John W. Dower




John W. Dower is a Professor Emeritus at the Massachusetts Institute of Technology and co-founder, in 2002, of MIT's "Visualizing Cultures" project, a website that breaks new ground in the scholarly use of visual materials to reexamine the experience of Japan and China in the modern world. As of 2014, eleven of the presentations on this multi-unit site were authored by him. Dower’s 1999 book Embracing Defeat: Japan in the Wake of World War II won the U.S. National Book Award for Nonfiction, the Pulitzer Prize for General Nonfiction, the Bancroft Prize, the Los Angeles Times Book Prize, the Mark Lynton History Prize, and the John K. Fairbank Prize of the American Historical Association. Dower earned a bachelor's degree in American Studies from Amherst College in 1959, and a Ph.D. in History and Far Eastern Languages from Harvard University in 1972. He expanded his doctoral dissertation, a biography of former Japanese Prime Minister Yoshida Shigeru, into the book Empire and Aftermath. His many other publications include a selection of writings by E. Herbert Norman and a study of mutual images during World War II entitled War Without Mercy: Race and Power in the Pacific War. Dower was the executive producer of the Academy Award-nominated documentary Hellfire: A Journey from Hiroshima. He has taught at the University of Wisconsin–Madison and the University of California-San Diego. He has been a fellow of the American Academy of Arts and Sciences since 1991, and was honored with the American Historical Association's "Award for Scholarly Distinction" in 2013.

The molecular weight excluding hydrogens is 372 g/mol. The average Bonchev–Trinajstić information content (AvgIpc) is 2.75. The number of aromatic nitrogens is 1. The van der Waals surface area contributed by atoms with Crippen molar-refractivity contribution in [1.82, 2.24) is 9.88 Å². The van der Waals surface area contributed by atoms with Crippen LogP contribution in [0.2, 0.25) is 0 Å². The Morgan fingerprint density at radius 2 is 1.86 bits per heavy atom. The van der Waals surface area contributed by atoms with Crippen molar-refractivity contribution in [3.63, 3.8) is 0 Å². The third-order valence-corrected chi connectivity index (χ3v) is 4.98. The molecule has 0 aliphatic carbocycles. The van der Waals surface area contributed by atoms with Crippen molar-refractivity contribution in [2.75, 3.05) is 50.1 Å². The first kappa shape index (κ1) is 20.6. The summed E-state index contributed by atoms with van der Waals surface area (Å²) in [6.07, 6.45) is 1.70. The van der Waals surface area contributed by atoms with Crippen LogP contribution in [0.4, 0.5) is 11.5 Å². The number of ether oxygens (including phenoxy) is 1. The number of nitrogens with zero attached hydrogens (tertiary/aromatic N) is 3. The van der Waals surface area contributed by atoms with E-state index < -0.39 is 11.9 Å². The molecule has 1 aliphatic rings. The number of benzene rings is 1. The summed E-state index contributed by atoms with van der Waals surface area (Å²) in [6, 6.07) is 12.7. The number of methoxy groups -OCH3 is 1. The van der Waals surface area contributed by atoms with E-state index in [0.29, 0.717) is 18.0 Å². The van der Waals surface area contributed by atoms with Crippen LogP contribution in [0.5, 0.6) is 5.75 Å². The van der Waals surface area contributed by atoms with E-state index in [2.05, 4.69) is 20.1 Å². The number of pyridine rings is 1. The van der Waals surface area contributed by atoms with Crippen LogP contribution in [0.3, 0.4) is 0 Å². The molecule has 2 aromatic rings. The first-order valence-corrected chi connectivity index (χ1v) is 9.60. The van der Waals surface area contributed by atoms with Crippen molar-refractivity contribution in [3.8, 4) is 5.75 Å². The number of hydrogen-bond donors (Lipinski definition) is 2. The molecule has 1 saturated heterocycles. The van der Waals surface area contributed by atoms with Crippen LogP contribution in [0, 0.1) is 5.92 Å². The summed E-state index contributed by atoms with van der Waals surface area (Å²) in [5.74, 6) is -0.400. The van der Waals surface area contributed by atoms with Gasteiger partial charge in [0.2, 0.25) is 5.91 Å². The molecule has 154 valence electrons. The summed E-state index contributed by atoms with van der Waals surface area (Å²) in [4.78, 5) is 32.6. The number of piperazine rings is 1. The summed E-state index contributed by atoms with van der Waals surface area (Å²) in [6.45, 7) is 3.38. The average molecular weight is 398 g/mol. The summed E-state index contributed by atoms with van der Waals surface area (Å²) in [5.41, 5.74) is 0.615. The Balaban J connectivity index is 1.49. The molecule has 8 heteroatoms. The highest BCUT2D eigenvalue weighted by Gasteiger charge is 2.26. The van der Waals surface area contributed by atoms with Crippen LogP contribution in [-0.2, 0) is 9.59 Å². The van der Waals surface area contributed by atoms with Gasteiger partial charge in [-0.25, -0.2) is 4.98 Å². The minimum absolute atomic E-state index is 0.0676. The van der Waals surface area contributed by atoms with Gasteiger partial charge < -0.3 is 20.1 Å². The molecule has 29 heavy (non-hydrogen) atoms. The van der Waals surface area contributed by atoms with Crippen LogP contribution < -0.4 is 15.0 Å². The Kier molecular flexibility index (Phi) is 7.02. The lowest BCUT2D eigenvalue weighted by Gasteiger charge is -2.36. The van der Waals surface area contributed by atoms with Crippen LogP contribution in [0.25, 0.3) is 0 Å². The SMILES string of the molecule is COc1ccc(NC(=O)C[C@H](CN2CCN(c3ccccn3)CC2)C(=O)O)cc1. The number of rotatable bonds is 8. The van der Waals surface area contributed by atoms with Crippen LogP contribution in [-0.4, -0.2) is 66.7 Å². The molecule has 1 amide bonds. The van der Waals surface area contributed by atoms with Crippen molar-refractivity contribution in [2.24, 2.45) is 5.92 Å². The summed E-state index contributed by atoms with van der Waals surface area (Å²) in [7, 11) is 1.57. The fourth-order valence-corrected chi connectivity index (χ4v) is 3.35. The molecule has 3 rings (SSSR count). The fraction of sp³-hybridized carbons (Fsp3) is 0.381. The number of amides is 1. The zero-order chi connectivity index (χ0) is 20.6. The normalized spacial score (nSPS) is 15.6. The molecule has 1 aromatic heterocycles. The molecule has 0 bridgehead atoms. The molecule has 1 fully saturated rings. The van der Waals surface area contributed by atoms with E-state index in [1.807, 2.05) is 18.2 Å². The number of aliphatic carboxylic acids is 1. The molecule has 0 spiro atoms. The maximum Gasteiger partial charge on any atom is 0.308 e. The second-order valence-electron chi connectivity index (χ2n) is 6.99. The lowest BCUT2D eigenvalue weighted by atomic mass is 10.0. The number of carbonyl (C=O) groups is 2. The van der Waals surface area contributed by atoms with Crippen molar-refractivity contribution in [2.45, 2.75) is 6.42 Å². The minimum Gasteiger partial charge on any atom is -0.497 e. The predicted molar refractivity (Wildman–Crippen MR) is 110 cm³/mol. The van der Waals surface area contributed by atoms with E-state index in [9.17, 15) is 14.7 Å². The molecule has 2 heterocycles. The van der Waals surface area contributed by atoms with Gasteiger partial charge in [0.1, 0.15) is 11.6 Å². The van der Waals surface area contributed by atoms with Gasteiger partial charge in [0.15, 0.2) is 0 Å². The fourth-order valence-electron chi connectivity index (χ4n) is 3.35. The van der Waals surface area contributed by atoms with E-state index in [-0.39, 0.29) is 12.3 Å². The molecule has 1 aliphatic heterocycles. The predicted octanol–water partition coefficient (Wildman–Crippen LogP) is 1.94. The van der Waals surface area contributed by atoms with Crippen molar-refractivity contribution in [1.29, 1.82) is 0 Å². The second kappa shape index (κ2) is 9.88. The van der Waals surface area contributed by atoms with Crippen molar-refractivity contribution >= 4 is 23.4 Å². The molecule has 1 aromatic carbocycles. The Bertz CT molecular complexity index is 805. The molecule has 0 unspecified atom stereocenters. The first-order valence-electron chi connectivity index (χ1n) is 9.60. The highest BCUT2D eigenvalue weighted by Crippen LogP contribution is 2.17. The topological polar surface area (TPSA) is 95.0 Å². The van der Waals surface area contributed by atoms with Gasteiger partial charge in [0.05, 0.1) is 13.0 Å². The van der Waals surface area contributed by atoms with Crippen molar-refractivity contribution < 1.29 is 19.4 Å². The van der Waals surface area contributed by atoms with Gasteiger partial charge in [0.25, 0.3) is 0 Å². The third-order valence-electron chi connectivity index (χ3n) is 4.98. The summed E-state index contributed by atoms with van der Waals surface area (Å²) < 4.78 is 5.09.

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Sep 1st 2016

A MITx/HarvardX collaboration, this course explores Japan’s transition into the modern world through the historical visual record. This MIT and Harvard co-taught course examines Japanese history and uncovers the skills and questions involved in reading history through digital imagery.

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